Monday, 15 August 2016

Building a Sweat Lodge


["A Blessing from the Thunderbird Sweatlodge"

When I wrote recently about attending a pow wow, dbs of think.stew commented that he regretted missing a chance to experience a sweat lodge. That made me think of the one occasion when I was lucky enough to have had that opportunity, so perhaps this is a good time to write about it.

First, a bit of background info for anyone who might be unfamiliar with this First Nations spiritual practice. A sweat lodge is a round, low, dome-shaped tent built on a strong framework of bent willow branches. Traditionally, it is covered in many thick blankets or animal skins, although heavy tarps are commonly used today.


At the centre of the sweat lodge is a round, sunken firepit in which large red-hot rocks (called "grandfathers") are placed. The rocks are heated outside in an intense blaze tended by a firekeeper, who uses a pitchfork to carry the rocks inside the sweat lodge once they are hot enough.

You enter the sweat lodge through a small opening which is then closed with a flap. People sit in a circle around the firepit on cedar or pine boughs or blankets. Traditionally, people were naked inside the sweat lodge but today, they usually wear loose fitting cotton t-shirts, shorts or nighties. No jewelry, glasses or metal clothing accessories (like zippers) are allowed because of the intense heat.


A sweat lodge should be built and operated only under the supervision and control of a trained, experienced leader. First Nations observe this rule carefully but sometimes insufficiently-trained "new age" practitioners do not. People have sometimes died in those sweat lodges due to dehydration, heart attacks or smoke inhalation. Be sure to check the credentials of anyone putting on such an event. Sweat lodges (like saunas, steam rooms and hot tubs) are not recommended for anyone with high blood pressure or heart problems.

Wednesday's post will explain how I happened, quite unexpectedly, to experience a sweat lodge. The post's subject-matter will seem to take a sharply unrelated turn but trust me, one thing leads to another. Then Friday's post will explain the spiritual nature of the sweat lodge and its ritual. I knew nothing going in and was profoundly floored by its completely unanticipated impact.

Next post: Hymns Old and New -- Spirit of Life

37 comments:

DEZMOND said...

'tis beyond me why would one ever want to sweat that much, unless it is under a hunk... or two...

Mark said...

I can barely survive a sauna. I think I'd have no chance in a sweat lodge. But it would be a nice experiene to have.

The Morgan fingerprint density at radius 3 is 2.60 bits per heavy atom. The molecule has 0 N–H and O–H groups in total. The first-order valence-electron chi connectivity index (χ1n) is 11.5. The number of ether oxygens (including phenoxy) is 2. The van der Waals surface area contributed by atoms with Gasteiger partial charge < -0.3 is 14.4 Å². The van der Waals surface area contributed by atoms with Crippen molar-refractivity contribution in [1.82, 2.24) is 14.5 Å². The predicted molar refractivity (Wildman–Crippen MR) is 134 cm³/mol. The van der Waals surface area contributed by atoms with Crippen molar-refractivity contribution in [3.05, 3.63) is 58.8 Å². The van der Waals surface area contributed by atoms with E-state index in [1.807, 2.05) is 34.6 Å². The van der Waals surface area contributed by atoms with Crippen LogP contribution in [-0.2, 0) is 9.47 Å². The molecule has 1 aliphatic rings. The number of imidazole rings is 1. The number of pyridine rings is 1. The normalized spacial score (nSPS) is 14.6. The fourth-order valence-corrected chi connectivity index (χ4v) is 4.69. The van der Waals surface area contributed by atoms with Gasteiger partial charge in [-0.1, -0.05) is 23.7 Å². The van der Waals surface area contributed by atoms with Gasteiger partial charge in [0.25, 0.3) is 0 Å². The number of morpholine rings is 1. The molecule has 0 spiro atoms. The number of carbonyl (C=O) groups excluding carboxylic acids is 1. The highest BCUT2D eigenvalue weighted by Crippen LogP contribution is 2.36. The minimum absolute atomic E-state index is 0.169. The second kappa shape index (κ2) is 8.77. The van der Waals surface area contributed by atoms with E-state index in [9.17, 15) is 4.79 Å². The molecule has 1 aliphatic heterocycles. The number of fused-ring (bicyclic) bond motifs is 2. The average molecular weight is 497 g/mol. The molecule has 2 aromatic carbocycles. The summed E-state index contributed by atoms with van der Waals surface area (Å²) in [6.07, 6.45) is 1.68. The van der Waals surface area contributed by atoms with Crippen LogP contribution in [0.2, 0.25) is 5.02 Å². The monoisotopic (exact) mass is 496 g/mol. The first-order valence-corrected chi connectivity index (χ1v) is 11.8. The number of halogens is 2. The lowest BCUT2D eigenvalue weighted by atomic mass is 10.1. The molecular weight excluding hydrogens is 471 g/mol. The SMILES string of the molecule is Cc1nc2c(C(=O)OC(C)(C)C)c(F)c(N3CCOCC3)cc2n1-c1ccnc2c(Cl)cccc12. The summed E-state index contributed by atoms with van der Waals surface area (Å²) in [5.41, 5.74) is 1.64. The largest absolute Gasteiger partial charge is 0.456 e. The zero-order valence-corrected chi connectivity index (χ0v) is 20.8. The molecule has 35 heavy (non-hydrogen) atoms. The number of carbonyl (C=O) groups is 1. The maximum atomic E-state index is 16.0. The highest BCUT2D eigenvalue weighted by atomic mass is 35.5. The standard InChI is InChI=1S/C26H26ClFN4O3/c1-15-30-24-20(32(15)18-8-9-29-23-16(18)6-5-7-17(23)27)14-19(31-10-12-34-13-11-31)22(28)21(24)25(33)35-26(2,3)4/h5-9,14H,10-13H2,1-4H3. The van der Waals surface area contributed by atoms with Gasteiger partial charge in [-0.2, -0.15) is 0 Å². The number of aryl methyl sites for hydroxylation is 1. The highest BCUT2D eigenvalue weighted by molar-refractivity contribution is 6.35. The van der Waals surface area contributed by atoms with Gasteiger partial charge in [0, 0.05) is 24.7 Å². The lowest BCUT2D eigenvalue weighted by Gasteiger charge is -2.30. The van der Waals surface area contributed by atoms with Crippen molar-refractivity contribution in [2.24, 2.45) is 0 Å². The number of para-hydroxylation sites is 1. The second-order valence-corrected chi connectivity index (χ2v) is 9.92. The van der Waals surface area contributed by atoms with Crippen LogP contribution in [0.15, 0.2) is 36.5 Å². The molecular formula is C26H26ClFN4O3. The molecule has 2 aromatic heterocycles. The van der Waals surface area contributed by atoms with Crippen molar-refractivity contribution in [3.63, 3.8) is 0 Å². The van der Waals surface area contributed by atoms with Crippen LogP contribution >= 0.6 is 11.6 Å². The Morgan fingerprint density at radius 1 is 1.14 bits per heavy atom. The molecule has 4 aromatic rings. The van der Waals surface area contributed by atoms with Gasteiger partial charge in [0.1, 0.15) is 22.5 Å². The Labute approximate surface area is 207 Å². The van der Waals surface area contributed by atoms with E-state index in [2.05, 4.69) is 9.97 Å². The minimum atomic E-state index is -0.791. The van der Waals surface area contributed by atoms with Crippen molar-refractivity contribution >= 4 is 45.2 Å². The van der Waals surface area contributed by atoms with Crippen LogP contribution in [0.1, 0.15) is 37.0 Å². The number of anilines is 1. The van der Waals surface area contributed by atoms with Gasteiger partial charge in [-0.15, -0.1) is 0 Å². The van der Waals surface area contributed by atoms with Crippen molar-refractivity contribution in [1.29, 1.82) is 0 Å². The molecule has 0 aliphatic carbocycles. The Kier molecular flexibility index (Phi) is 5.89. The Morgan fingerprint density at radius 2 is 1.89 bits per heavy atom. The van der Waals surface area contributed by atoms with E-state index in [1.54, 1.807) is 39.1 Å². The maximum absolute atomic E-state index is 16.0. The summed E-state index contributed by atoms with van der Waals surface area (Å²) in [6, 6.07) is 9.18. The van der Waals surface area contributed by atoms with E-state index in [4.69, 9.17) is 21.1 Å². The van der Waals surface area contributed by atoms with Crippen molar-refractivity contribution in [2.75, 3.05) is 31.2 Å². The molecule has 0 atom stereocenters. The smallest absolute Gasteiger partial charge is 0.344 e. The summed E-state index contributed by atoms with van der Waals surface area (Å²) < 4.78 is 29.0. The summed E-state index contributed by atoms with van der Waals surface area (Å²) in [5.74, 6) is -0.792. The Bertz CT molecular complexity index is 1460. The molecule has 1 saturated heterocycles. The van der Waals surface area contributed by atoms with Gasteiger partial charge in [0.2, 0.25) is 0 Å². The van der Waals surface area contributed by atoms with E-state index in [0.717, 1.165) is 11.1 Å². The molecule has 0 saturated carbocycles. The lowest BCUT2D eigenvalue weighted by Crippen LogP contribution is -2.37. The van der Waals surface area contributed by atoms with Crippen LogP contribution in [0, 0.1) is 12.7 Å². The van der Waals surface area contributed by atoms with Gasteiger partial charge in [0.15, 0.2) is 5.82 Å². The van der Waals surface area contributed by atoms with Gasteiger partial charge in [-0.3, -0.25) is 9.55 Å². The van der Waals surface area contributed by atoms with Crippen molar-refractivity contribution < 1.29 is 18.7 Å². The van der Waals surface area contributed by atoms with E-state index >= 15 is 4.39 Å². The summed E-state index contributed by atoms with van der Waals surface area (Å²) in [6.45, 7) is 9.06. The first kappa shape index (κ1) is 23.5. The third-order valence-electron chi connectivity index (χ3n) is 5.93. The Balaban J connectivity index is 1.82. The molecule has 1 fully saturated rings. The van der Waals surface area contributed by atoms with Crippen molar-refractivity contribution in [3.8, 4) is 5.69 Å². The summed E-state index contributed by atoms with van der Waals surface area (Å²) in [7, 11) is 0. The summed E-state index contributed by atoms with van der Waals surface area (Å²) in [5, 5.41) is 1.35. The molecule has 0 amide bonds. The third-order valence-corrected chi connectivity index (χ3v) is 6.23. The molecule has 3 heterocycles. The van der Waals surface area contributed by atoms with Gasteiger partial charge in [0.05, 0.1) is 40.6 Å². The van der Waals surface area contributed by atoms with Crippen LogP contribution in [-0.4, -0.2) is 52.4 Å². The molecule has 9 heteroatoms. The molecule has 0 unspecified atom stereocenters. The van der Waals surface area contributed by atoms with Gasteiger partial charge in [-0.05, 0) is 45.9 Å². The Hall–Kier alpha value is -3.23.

Marie Smith said...

I look forward to the next instalment.

mshatch said...

Interesting. I knew about sweat lodges, but me thinks I'm about to learn more...looking forward to it!

LL Cool Joe said...

A hot sweaty tent with naked people would be my idea of hell. Ha ha. I look forward to reading more!

Jim said...

I look forward to this series, Debra. I will however not be able to 'participate' due to high blood pressure but I will experience from afar.

Dawn@Lighten Up! said...

Thanks for the info, Debra! I have a friend who goes to sweat lodges and sweats by them.

mxtodis123 said...

Brooklyn is a sweat lodge of its own right now. Seriously, looking forward to your experiences.
Mary

Cheryl said...

I look forward to reading about your experience...although there isn't enough money in the world to entice me to want to try out a sweat lodge. Living through a Kansas summer (post menopausal) is as hot as I am prepared to be.

jaz@octoberfarm said...

i can't wait to read about this!

lotta joy said...

I'm here because it seems we both love the same blogs. Whether thou goest, it seems I land too. I try to avoid sweating at all cost and I'm too old for anyone to see me naked. How about a warm shower. That should do it.

A Beer For The Shower said...

I absolutely hate the heat, so I'll be back to see exactly how this works, because I fail to see the spiritual connection... Like, you leave saying thank GOD I won't ever have to do that again?

Leeanna Henderson said...

I can't wait until Wednesday. You should work for the Learning channel. Maybe they would start putting shows of better caliber if they would do the things you write about. They just have trash called Reality TV.

Snap said...